The Special Relationship, debuting at 9 p.m. EST on May 29, recalls the fast friendship between U.S. President Bill Clinton and his British counterpart, Prime Minister Tony Blair.
The two leaders represented a new era in global politics, or so they thought, one that would allow them to modulate their liberal ideals to appear more centrist to their respective voters.
Events would get in the way, of course, from ethnic cleansing in Kosovo to a certain stained blue dress.
But the curious pairing is just enough to make Relationship worth your while. Barely.
The film’s simplistic dialogue and painfully self-aware recreations make it only a few notches better than your standard made-for-TV feature. Yet it’s a fine excuse to enjoy one of the most underappreciated actors around.
At this point, if Michael Sheen decided to give an actual speech as Blair few folks would bat an eye. The ebullient actor already portrayed the prime minister in The Queen and The Deal, and he’s equally effective here playing the Labour Party leader.
The film opens with Blair on the cusp of becoming his country’s next prime minister — all he needs is one last push to seal the deal.
President Bill Clinton (Dennis Quaid) does the honors for him with a well-timed PR gambit, starting a professional relationship that will impact both their lives in profound ways.
The leaders’ bond suffers a critical blow when news leaks that Clinton may have had an inappropriate relationship with an intern. Will Blair stick by his new mate, and if so will he pay a price for unvarnished loyalty?
The Special Relationship rarely soars, and you can blame the way the screenplay rushes through recent history as if screenwriter Peter Morgan (The Queen) knew audiences would remember all the details left out anyway.
We get lightning-fast resolutions to major problems like the ongoing conflict in Northern Ireland and watch as Bill Clinton takes Blair to task for defying his orders regarding the possible use of ground troops.
The meatiest part of the film involves the NATO air strikes to take down Slobodan Milosevic, but even these sequences lack the insight needed to elevate them beyond a CliffsNotes primer.
The Special Relationship stumbles over the same roadblocks other ripped-from-the-headlines projects endure. Quaid gamely tries mimicking Clinton, but the performance brings to mind a half dozen impersonators during Clinton’s eight years in office. The steel gray wig and raspy voice leave Quaid helpless to leave his mark on the 42nd president.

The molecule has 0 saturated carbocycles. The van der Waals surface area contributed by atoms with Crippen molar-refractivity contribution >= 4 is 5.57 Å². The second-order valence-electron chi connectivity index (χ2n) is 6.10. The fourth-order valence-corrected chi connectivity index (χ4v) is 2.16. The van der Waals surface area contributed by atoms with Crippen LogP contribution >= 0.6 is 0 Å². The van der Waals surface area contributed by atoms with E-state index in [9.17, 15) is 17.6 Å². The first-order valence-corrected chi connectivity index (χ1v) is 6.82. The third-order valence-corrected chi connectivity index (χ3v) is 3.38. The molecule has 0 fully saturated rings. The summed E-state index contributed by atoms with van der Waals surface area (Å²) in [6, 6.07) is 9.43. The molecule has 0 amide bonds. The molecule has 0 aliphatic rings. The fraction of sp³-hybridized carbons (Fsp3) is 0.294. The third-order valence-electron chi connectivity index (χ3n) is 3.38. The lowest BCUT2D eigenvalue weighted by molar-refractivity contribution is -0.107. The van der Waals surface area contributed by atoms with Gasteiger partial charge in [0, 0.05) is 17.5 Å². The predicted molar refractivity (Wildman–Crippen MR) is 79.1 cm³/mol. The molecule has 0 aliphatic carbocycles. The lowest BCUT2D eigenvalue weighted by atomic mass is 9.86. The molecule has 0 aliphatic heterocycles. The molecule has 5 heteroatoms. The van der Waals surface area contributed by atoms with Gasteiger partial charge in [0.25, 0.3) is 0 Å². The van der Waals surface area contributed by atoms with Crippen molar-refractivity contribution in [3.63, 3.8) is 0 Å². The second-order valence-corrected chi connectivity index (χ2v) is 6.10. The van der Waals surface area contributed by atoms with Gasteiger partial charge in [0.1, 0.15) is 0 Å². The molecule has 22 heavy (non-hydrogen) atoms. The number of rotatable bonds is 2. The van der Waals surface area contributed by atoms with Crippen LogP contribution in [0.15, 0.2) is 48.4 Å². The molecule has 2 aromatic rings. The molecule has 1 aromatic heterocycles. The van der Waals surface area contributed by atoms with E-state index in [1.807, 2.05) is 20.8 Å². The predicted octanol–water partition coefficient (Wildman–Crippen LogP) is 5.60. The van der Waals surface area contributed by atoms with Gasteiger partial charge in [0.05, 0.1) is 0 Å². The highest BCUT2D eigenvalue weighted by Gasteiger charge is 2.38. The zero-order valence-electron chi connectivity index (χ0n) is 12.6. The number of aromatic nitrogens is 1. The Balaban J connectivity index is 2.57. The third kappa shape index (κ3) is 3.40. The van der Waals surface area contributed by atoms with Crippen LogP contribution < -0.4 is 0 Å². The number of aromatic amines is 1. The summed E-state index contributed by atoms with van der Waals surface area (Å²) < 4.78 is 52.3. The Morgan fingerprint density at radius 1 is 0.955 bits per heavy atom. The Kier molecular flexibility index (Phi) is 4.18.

You hope against hope Quaid won’t be forced to say “I did not have sex with that woman … Miss Lewinsky,” because the moment is permanently etched in our minds.
And yet that’s exactly what we see, as well as other greatest hits from the Clinton archives — like Hillary‘s “vast right-wing conspiracy“ shtick.
The film doesn’t avoid the Monica Lewinsky affair. In fact, it takes up a large chunk of the narrative and makes the president look like an even bigger boob than we remember. We see Blair rallying by the side of his new friend and watch the Clinton spin machine hit overdrive in the hopes of chasing the story away.
Relationship doesn’t include a filmed sequence in which Bill Clinton first informs his wife of the affair, but it’s really besides the point.
The film reflects how the “special relationship” in question helped Clinton escape from the damage wrought by his pathetic urges.
Blair, by contrast, is a cross between a boy scout and a pit bull, a hyper-idealized politician who simply must do the right thing at all costs. It’s a minor miracle that Sheen can add layers to such a stiffly imagined portrait.
Hope Davis is nearly as potent playing First Lady Hillary Rodham Clinton. The makeup team didn’t go into overdrive to make the actress look exactly like the current secretary of state. Instead, she captures the woman’s penchant for bare-knuckled rhetoric.
It’s hardly a shock to see the Clintons portrayed as a wonderfully balanced couple, twin rock stars who don’t sweat the occasional infidelity.
At times, Relationship feels like it’s pining for a 2012 “Hillary for President” campaign. The Blairs marvel at the “co-presidency” at work in the Oval Office.
“There’s something quite romantic about that,” says Helen McCrory as Cherie Blair, the prime minister’s saintly spouse.
Americans who recall Bill Clinton’s numerous escapades will find little romantic about their pairing.
HBO is becoming the go-to place for political dramas based on recent events, and the template is growing stale. The gentle leftward tilt. The famous actors portraying events still too fresh in our minds. The lazy use of news clips to patch the narrative together.
The Special Relationship suffers from all of the above, yet the dynamic performances of Sheen and Davis give the film a sense of purpose that may surprise some.